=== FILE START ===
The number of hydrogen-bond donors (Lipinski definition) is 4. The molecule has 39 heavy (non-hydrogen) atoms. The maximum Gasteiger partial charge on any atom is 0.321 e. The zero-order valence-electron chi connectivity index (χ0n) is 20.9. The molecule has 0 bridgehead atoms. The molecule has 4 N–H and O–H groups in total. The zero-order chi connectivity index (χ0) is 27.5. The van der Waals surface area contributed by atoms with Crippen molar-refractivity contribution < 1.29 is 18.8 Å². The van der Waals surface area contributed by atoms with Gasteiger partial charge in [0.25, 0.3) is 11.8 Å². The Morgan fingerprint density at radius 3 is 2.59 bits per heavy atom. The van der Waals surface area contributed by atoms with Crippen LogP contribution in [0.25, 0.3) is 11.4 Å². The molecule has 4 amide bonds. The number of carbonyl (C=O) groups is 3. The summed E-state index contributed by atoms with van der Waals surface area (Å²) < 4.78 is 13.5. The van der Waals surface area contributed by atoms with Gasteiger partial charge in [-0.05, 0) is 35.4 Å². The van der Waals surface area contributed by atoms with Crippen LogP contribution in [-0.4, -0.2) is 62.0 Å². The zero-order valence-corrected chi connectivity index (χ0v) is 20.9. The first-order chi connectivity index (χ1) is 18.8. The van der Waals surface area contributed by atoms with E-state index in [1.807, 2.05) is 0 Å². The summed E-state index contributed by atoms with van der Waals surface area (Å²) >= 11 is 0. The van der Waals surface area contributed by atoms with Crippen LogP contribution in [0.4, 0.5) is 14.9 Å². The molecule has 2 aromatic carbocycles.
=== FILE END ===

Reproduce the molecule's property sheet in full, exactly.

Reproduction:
The number of hydrogen-bond donors (Lipinski definition) is 4. The molecule has 39 heavy (non-hydrogen) atoms. The maximum Gasteiger partial charge on any atom is 0.321 e. The zero-order valence-electron chi connectivity index (χ0n) is 20.9. The molecule has 0 bridgehead atoms. The molecule has 4 N–H and O–H groups in total. The zero-order chi connectivity index (χ0) is 27.5. The van der Waals surface area contributed by atoms with Crippen molar-refractivity contribution < 1.29 is 18.8 Å². The van der Waals surface area contributed by atoms with Gasteiger partial charge in [0.25, 0.3) is 11.8 Å². The Morgan fingerprint density at radius 3 is 2.59 bits per heavy atom. The van der Waals surface area contributed by atoms with Crippen LogP contribution in [0.25, 0.3) is 11.4 Å². The molecule has 4 amide bonds. The number of carbonyl (C=O) groups is 3. The summed E-state index contributed by atoms with van der Waals surface area (Å²) < 4.78 is 13.5. The van der Waals surface area contributed by atoms with Gasteiger partial charge in [-0.05, 0) is 35.4 Å². The van der Waals surface area contributed by atoms with Crippen LogP contribution in [-0.4, -0.2) is 62.0 Å². The zero-order valence-corrected chi connectivity index (χ0v) is 20.9. The first-order chi connectivity index (χ1) is 18.8. The van der Waals surface area contributed by atoms with E-state index in [1.807, 2.05) is 0 Å². The summed E-state index contributed by atoms with van der Waals surface area (Å²) >= 11 is 0. The van der Waals surface area contributed by atoms with Crippen LogP contribution in [0.4, 0.5) is 14.9 Å². The molecule has 2 aromatic carbocycles.